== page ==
Our results revealed the existence of both a constant and a falling-rate drying phases. The constant-rate phase occurred at a drying rate of around 0.03 kg water/kg dry matter/min in both experiments with V1 and V2 drying air velocities. It appeared that the existence of a constant and a falling rate phases is strongly related to the continuous but indirect measurements of water losses in the product being dried during the experiments. This is in contrast with intermittent disruption of experiments in order to measure weight loss on the product, which is likely to disturb the system and prevent from observing a constant rate phase. Conducting our experiments in real-world conditions with uncontrolled temperature and drying air humidity was another significant difference compared with drying experiments conducted in laboratories. The drying constants we obtained from modelling of drying kinetics for tomatoes are in the range of values obtained by other authors who worked on forced convective solar drying experiments. The values we found for effective diffusivity ( ) of water (2.918E−09 m2/s under V1 and 3.921E−09 m2/s under V2) are in the range of values (1E−10 to 1E−8 m2/s) agreed by majority of authors we reviewed. Our study demonstrated that drying air velocity has a significant impact on the drying kinetics. Increasing the air velocity from 2 to 3 m/s has led to 25% increase in effective diffusivity of water in tomato slices during drying. Greater drying air velocity leads to earlier critical point and shorter drying time during the drying process.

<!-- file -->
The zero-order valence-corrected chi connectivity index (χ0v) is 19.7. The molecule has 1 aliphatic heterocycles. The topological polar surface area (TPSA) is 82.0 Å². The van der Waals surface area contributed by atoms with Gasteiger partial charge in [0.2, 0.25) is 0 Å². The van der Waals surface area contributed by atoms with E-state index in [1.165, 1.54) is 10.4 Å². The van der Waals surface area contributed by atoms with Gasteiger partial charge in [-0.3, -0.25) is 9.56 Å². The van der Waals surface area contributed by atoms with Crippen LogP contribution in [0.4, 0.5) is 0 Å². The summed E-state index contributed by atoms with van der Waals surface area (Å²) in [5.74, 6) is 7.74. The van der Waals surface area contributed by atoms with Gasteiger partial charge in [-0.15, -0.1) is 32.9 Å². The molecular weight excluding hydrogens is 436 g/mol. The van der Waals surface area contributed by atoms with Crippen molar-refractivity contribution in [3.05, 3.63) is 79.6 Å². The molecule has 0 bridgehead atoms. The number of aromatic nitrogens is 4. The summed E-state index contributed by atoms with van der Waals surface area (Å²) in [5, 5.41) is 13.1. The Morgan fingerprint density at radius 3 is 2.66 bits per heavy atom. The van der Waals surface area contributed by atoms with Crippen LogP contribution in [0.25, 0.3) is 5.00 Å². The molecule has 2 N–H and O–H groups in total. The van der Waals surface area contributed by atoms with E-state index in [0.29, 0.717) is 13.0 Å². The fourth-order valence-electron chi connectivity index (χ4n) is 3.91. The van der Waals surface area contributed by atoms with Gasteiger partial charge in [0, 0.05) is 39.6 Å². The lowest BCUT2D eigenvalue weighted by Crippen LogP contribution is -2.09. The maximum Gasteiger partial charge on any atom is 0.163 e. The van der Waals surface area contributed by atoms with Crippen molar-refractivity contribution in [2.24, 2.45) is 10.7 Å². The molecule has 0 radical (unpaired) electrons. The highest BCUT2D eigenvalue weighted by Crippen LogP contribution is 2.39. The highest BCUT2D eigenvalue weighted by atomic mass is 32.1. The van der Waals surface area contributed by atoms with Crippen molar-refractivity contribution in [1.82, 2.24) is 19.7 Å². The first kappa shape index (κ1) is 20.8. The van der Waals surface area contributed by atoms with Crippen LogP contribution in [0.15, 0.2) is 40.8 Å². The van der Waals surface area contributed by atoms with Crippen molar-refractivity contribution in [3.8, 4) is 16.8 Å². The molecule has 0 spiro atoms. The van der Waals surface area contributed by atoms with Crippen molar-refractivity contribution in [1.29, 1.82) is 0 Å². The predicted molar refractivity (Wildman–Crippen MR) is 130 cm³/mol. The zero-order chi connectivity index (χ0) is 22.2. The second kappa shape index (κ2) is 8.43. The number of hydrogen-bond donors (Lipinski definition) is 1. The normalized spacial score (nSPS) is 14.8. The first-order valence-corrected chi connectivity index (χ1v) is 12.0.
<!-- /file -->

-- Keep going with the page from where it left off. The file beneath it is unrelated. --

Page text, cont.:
We would like to thank Professor Eric DUMONT (Service de Thermodynamique—Ecole Polytechnique de Mons—Université de Mons, Belgique), Professeur Emérite Jacques BOUGARD (Ingénieur Civil AIMs—Ecole Polytechnique de Mons—Université de Mons, Université Libre de Bruxelles—Belgique) for providing valuable help in data analysis.